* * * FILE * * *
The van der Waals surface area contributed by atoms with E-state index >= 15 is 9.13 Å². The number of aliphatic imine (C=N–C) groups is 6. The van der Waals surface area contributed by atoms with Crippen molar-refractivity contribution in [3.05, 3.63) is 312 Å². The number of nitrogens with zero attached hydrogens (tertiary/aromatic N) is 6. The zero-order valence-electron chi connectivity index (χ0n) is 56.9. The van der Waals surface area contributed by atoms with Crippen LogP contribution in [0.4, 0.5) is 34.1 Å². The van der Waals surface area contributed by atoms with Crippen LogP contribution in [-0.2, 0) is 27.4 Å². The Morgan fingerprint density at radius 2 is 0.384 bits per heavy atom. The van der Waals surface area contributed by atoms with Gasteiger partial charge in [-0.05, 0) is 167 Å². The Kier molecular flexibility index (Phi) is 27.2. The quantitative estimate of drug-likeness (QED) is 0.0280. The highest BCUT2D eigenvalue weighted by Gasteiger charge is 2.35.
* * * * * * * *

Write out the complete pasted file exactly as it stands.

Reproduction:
The van der Waals surface area contributed by atoms with E-state index >= 15 is 9.13 Å². The number of aliphatic imine (C=N–C) groups is 6. The van der Waals surface area contributed by atoms with Crippen molar-refractivity contribution in [3.05, 3.63) is 312 Å². The number of nitrogens with zero attached hydrogens (tertiary/aromatic N) is 6. The zero-order valence-electron chi connectivity index (χ0n) is 56.9. The van der Waals surface area contributed by atoms with Crippen LogP contribution in [0.4, 0.5) is 34.1 Å². The van der Waals surface area contributed by atoms with Crippen LogP contribution in [-0.2, 0) is 27.4 Å². The Morgan fingerprint density at radius 2 is 0.384 bits per heavy atom. The van der Waals surface area contributed by atoms with Gasteiger partial charge in [-0.05, 0) is 167 Å². The Kier molecular flexibility index (Phi) is 27.2. The quantitative estimate of drug-likeness (QED) is 0.0280. The highest BCUT2D eigenvalue weighted by Gasteiger charge is 2.35.